The name of Canusia is very uncertain, but it would seem that he, with Nymphius, might be considered as proprietors of the dwelling.

Of the lupanare - for so it appears a house may fairly be called, which, under pretence of being an ordinary wine-shop, or thermopolion, in front, has an inner chamber, painted with every species of indecency - nothing can be given except the plan, the waggon, and a drinking-scene which is the subject of plate LXXX.

The shop in front has the usual table, in the form of a right angle, covered with marbles, and furnished with its jars. On the right is, remarkably well preserved, a sort of little staircase, consisting of six diminutive steps of marble, and serving to set out the numerous cups and glasses which were used by the customers - a method commonly practised in the Neapolitan wine-houses and trattorias at the present day. Under this is an arch, and in the recess is a serpent with a little altar painted.

Behind the shop, on the right, is a very small anteroom, in which is painted the waggon of the Thermopolite, with his horses unharnessed, and his servants filling his amphorae, given in plate LXXXI.

There was a door from this room into a court ; and within is a still smaller apartment, scarcely eight feet square, the walls of which are ornamented by wretched daubs, representing Venus fishing and several tiger-hunts. This room has a little window to the south with an iron grating, and, to the east, another with two wooden bars.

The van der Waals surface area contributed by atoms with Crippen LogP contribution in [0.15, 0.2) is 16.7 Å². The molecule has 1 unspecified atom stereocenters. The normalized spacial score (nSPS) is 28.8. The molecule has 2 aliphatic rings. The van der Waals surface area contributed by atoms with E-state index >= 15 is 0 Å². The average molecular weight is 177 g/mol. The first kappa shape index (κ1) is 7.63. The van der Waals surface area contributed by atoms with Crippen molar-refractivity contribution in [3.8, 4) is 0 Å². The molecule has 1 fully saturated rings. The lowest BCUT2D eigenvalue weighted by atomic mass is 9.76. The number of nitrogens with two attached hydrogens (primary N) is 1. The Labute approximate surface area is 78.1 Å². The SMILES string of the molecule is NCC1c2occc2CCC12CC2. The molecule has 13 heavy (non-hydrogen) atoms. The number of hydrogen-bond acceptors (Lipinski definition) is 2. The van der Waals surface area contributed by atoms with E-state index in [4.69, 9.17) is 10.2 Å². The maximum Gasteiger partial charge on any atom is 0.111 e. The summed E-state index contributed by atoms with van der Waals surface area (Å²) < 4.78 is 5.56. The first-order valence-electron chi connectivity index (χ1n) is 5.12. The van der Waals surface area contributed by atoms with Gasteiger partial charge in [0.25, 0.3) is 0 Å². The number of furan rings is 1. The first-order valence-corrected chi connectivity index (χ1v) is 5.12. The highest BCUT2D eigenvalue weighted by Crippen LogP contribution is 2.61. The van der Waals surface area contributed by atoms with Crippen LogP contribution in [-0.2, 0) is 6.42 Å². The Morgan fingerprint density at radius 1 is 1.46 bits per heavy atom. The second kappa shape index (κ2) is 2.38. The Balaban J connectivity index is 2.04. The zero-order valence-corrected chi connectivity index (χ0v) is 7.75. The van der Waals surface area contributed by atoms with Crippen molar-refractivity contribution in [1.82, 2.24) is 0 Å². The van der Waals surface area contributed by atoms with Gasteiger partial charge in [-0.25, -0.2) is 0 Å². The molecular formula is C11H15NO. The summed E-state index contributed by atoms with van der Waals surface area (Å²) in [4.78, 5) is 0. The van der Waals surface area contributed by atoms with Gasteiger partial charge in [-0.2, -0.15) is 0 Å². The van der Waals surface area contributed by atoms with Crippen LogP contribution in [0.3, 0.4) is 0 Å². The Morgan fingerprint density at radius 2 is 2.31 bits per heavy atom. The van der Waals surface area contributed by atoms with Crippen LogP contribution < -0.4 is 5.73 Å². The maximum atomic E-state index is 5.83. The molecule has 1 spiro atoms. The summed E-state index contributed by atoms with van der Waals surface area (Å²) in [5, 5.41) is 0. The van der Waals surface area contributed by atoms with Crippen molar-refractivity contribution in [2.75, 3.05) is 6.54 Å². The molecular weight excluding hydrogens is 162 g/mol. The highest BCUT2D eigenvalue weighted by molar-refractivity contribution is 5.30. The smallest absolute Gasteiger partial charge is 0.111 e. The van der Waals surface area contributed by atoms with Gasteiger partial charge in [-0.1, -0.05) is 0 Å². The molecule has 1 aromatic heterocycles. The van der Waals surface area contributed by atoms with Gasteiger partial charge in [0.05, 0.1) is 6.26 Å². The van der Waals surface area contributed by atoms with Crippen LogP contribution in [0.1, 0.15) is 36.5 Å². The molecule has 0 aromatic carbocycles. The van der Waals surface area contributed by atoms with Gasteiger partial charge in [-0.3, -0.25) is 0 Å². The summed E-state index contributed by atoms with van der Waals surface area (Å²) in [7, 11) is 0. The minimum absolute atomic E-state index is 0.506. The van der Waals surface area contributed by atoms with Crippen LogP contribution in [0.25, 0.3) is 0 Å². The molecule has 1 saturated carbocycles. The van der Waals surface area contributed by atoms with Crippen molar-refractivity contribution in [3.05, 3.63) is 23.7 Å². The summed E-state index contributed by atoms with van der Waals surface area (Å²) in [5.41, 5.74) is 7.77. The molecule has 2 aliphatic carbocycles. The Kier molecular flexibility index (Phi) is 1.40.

The door, on the left, from the shop, leads into the obscene chamber, which is of small dimensions, and has a little postern door opening into the vicus of the house of the Dioscuri.

In this chamber, two of the exterior pictures on one sicle are highly indecent. In the centre two men seem inviting each other to drink, on the left is the picture of a party playing at dice, and on the right the painting represented in plate LXXX.

There is, in the same room, another painting of a waggon, the horses, and two youths filling the amphorae, very much resembling the former.

The ancients entertained notions so different from ourselves on the subject of delicacy, that it is not, perhaps, quite safe to decide on the nature of this habitation from the paintings it contains ; but it would be a curious speculation to discover whether, in Pompeii, a thermopolium was generally understood to be also a lupanare, or whether there is something peculiar in the house in question. Claudius, and after him a Roman prefect called Ampelius, tried in vain to repress, or rather to regulate, houses of this kind, which proves that they were at one time tolerated (1).

(1)  At a subsequent period, but while this work was in the press, a further excavation was made in the house connected with this lupanare, by which it was discovered that other apartments, ornamented with better taste and more careful execution, existed in the habitation.